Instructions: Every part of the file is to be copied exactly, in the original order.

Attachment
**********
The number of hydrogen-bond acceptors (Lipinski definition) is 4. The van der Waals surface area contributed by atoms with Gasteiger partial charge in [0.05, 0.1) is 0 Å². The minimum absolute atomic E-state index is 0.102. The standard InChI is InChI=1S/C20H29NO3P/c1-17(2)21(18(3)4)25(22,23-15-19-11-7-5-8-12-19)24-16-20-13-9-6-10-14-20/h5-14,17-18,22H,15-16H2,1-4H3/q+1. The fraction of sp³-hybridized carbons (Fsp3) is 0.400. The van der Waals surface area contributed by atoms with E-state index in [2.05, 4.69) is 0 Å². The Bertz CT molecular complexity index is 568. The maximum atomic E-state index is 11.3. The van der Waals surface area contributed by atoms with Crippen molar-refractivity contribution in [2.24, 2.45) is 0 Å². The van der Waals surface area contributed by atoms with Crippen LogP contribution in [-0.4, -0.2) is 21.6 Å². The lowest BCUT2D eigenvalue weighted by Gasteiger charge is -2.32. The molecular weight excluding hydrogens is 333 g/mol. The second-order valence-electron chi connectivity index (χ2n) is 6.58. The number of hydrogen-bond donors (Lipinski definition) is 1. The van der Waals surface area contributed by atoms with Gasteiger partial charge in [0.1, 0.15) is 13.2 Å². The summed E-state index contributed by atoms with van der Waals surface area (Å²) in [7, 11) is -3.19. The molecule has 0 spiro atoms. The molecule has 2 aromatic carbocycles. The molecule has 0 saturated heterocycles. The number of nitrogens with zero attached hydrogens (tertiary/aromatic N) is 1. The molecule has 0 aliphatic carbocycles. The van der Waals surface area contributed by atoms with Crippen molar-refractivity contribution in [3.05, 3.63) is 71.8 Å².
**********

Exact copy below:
The number of hydrogen-bond acceptors (Lipinski definition) is 4. The van der Waals surface area contributed by atoms with Gasteiger partial charge in [0.05, 0.1) is 0 Å². The minimum absolute atomic E-state index is 0.102. The standard InChI is InChI=1S/C20H29NO3P/c1-17(2)21(18(3)4)25(22,23-15-19-11-7-5-8-12-19)24-16-20-13-9-6-10-14-20/h5-14,17-18,22H,15-16H2,1-4H3/q+1. The fraction of sp³-hybridized carbons (Fsp3) is 0.400. The van der Waals surface area contributed by atoms with E-state index in [2.05, 4.69) is 0 Å². The Bertz CT molecular complexity index is 568. The maximum atomic E-state index is 11.3. The van der Waals surface area contributed by atoms with Crippen molar-refractivity contribution in [2.24, 2.45) is 0 Å². The van der Waals surface area contributed by atoms with Crippen LogP contribution in [-0.4, -0.2) is 21.6 Å². The lowest BCUT2D eigenvalue weighted by Gasteiger charge is -2.32. The molecular weight excluding hydrogens is 333 g/mol. The second-order valence-electron chi connectivity index (χ2n) is 6.58. The number of hydrogen-bond donors (Lipinski definition) is 1. The van der Waals surface area contributed by atoms with Gasteiger partial charge in [0.1, 0.15) is 13.2 Å². The summed E-state index contributed by atoms with van der Waals surface area (Å²) in [7, 11) is -3.19. The molecule has 0 spiro atoms. The molecule has 2 aromatic carbocycles. The molecule has 0 saturated heterocycles. The number of nitrogens with zero attached hydrogens (tertiary/aromatic N) is 1. The molecule has 0 aliphatic carbocycles. The van der Waals surface area contributed by atoms with Crippen molar-refractivity contribution in [3.05, 3.63) is 71.8 Å².